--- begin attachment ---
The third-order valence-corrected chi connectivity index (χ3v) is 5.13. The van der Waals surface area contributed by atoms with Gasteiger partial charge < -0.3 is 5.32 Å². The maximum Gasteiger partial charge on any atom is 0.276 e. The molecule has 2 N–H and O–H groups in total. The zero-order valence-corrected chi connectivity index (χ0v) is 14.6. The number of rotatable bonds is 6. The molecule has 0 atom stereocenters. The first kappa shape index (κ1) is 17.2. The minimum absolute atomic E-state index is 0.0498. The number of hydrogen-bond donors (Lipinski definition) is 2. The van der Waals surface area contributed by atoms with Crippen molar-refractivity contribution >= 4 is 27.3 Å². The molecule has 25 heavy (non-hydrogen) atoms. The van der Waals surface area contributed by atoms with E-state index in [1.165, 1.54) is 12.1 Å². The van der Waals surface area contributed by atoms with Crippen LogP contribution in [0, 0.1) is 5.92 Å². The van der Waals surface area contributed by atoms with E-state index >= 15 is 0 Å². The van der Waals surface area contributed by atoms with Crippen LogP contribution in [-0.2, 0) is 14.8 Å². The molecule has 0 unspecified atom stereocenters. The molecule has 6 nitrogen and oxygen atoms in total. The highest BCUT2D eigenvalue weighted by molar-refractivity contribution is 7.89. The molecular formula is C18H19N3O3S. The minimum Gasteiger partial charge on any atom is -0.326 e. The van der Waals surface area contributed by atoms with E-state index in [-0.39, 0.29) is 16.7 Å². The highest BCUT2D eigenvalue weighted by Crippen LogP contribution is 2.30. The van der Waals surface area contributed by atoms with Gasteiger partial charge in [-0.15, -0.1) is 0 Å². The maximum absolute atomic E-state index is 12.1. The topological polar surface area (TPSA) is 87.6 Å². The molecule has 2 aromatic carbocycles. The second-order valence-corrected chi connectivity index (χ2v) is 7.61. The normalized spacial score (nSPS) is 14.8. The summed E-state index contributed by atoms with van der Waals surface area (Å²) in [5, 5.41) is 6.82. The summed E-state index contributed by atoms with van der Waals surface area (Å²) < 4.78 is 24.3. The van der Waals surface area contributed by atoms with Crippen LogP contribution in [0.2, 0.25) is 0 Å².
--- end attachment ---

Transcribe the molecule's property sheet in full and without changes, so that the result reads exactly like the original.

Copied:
The third-order valence-corrected chi connectivity index (χ3v) is 5.13. The van der Waals surface area contributed by atoms with Gasteiger partial charge < -0.3 is 5.32 Å². The maximum Gasteiger partial charge on any atom is 0.276 e. The molecule has 2 N–H and O–H groups in total. The zero-order valence-corrected chi connectivity index (χ0v) is 14.6. The number of rotatable bonds is 6. The molecule has 0 atom stereocenters. The first kappa shape index (κ1) is 17.2. The minimum absolute atomic E-state index is 0.0498. The number of hydrogen-bond donors (Lipinski definition) is 2. The van der Waals surface area contributed by atoms with Crippen molar-refractivity contribution >= 4 is 27.3 Å². The molecule has 25 heavy (non-hydrogen) atoms. The van der Waals surface area contributed by atoms with E-state index in [1.165, 1.54) is 12.1 Å². The van der Waals surface area contributed by atoms with Crippen LogP contribution in [0, 0.1) is 5.92 Å². The van der Waals surface area contributed by atoms with E-state index >= 15 is 0 Å². The van der Waals surface area contributed by atoms with Crippen LogP contribution in [-0.2, 0) is 14.8 Å². The molecule has 0 unspecified atom stereocenters. The molecule has 6 nitrogen and oxygen atoms in total. The highest BCUT2D eigenvalue weighted by molar-refractivity contribution is 7.89. The molecular formula is C18H19N3O3S. The minimum Gasteiger partial charge on any atom is -0.326 e. The van der Waals surface area contributed by atoms with E-state index in [-0.39, 0.29) is 16.7 Å². The highest BCUT2D eigenvalue weighted by Crippen LogP contribution is 2.30. The van der Waals surface area contributed by atoms with Gasteiger partial charge in [-0.15, -0.1) is 0 Å². The maximum absolute atomic E-state index is 12.1. The topological polar surface area (TPSA) is 87.6 Å². The molecule has 2 aromatic carbocycles. The second-order valence-corrected chi connectivity index (χ2v) is 7.61. The normalized spacial score (nSPS) is 14.8. The summed E-state index contributed by atoms with van der Waals surface area (Å²) in [5, 5.41) is 6.82. The summed E-state index contributed by atoms with van der Waals surface area (Å²) < 4.78 is 24.3. The van der Waals surface area contributed by atoms with Crippen LogP contribution in [0.2, 0.25) is 0 Å².